The critique of the modern theory of the portfolio can be summed up precisely on the fact that the technique used is Gaussian, characterized by the two numerical sizes mentioned above. However, we must acknowledge that we do not have a well-structured alternative to this issue, and moreover, we must bear in mind that this theory has placed the field of finance on another level of knowledge. Robert Merton said, "*Before the modern theory of the portfolio, finance was a collection of anecdotes, golden rules and manipulations of accounting information. The theory of the portfolio allowed the subsequent evolution from this mix to a rigorous economic theory*." (Taleb, 2008, p. 315).

This being said, in addition to optimizing the portfolio, using the Markowitz model, we will determine, with different probabilities (0.99; 0.75), value ranges in which the return of efficient portfolio can be found at a time *t* in the future. In this sense, the return modeling will be carried out in continuous time.

We believe that this approach is especially useful for practitioners, because, in addition to determining the optimal portfolio structure, they can predict, with a certain probability, the range of values in which their return on investment will be at a time *t* in the future.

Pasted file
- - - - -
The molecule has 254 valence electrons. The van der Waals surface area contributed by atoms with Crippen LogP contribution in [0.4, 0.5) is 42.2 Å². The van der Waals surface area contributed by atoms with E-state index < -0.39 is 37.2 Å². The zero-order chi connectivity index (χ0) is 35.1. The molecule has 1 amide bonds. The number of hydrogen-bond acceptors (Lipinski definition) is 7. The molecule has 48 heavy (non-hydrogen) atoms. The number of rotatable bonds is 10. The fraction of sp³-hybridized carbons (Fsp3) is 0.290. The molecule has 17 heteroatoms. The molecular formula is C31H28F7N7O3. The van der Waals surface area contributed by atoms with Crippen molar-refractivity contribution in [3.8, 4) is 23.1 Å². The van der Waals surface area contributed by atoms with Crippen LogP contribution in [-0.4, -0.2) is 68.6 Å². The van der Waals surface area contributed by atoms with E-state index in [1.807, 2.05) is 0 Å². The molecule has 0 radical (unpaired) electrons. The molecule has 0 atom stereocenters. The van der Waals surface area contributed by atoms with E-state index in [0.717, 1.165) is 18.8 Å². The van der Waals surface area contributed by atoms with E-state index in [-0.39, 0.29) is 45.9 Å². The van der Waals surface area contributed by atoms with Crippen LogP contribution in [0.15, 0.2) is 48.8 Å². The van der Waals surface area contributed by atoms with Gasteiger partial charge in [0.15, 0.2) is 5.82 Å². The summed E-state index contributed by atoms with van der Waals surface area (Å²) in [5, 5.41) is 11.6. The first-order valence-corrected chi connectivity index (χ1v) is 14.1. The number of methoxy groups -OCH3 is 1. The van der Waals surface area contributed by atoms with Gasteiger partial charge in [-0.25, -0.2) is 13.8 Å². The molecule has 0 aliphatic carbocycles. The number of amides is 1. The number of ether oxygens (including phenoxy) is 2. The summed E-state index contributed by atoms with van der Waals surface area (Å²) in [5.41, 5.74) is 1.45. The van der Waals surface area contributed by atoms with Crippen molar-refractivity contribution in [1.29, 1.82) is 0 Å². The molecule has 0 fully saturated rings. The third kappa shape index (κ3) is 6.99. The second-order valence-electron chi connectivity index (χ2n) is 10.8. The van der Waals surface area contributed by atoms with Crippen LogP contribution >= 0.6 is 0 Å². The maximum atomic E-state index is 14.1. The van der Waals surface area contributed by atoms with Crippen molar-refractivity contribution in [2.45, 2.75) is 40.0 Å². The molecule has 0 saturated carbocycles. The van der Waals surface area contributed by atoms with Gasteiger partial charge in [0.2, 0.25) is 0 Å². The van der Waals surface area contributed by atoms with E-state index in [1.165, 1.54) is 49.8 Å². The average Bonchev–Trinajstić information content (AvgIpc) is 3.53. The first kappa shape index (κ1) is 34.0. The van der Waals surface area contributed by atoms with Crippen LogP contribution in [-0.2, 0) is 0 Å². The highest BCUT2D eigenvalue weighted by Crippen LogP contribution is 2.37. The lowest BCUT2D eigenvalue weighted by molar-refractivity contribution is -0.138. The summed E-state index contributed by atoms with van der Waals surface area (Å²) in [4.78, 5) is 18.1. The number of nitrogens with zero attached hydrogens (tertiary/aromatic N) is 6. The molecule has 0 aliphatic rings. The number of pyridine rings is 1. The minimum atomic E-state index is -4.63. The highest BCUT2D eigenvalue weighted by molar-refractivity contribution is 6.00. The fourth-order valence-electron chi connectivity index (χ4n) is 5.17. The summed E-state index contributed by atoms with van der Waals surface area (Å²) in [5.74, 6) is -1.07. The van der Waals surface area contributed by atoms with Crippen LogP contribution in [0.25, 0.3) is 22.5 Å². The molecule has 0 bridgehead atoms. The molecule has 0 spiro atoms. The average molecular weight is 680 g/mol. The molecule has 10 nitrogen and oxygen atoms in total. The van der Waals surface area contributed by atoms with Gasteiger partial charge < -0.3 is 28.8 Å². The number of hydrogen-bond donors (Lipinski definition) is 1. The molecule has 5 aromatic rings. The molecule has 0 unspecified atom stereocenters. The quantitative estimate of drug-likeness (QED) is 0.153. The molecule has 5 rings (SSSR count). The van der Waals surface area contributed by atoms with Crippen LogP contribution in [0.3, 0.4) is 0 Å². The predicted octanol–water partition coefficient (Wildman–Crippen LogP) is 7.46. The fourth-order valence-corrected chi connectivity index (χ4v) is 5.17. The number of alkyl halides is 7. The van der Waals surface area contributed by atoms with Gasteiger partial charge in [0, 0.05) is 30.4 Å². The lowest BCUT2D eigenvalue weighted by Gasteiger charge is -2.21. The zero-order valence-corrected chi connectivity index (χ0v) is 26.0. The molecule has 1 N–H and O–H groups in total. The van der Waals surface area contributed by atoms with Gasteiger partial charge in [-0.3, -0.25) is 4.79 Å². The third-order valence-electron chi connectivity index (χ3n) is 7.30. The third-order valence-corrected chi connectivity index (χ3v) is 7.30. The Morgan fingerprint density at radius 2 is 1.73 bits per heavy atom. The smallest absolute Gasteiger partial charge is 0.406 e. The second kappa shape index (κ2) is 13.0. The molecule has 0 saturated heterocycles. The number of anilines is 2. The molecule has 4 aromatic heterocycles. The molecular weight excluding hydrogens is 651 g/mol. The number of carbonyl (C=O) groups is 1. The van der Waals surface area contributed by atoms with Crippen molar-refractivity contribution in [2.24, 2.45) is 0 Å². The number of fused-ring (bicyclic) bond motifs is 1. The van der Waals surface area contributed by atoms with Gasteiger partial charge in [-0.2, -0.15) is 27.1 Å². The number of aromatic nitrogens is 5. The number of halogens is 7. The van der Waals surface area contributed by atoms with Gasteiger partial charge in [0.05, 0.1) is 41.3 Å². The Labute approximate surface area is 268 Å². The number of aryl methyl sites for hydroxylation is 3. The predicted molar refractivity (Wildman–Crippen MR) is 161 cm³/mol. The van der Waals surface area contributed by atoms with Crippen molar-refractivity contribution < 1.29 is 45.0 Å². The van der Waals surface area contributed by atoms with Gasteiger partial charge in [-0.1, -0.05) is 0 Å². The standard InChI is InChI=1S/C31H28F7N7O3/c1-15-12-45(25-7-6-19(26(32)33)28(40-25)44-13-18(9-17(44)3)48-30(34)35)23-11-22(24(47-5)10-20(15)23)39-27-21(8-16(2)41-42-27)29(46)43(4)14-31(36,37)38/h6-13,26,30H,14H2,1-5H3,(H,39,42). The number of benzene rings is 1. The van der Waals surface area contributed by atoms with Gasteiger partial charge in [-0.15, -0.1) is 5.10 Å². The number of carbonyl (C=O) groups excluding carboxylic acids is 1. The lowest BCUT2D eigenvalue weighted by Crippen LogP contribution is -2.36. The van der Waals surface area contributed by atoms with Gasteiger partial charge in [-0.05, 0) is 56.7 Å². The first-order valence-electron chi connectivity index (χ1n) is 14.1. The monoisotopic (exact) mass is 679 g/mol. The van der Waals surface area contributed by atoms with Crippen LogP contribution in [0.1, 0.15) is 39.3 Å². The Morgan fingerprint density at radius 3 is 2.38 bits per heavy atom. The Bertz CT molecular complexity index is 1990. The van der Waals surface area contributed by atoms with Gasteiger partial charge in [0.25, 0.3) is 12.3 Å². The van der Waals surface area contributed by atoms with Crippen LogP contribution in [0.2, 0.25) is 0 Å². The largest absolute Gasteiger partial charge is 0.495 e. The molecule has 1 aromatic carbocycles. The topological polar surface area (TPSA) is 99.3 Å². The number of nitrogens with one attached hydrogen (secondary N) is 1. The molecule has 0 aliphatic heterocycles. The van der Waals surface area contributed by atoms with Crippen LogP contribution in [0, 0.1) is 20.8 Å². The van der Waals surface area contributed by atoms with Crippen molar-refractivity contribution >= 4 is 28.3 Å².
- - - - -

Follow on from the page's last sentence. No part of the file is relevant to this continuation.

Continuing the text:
### 2. Literature Review

Markowitz (1952) proposes for the scientific debate the model in which investors, with varying degrees of aversion to risk, can determine the optimal structure of their portfolio of investments in financial assets. Sharpe (1963), realizes the diagonal model of portfolio optimization. Subsequently, modern portfolio theory takes a great deal the academic environment and for practitioners. Elton and Gruber (1997) and Rubinstein (2002), make some of the best synthesis of this theory's development over time. In Romania, the most recent empirical studies on this issue are conducted by Turcas et al. (2017); Zavera (2017).

Regarding the profitability forecast of the efficient portfolio (the second issue referred to in the paper), we find that the best known and most accepted model for assessing financial assets is the evaluation model in continuous time. (Wilmott, 2002, p. 75). As a result, the model we use to predict profitability is a stochastic model.

This being said, we are also making a very important statement that one of the works we consider to be relevant in terms of the importance and use of lagrangian in optimization problems is that of Fisher (2004).

### 3. Methodology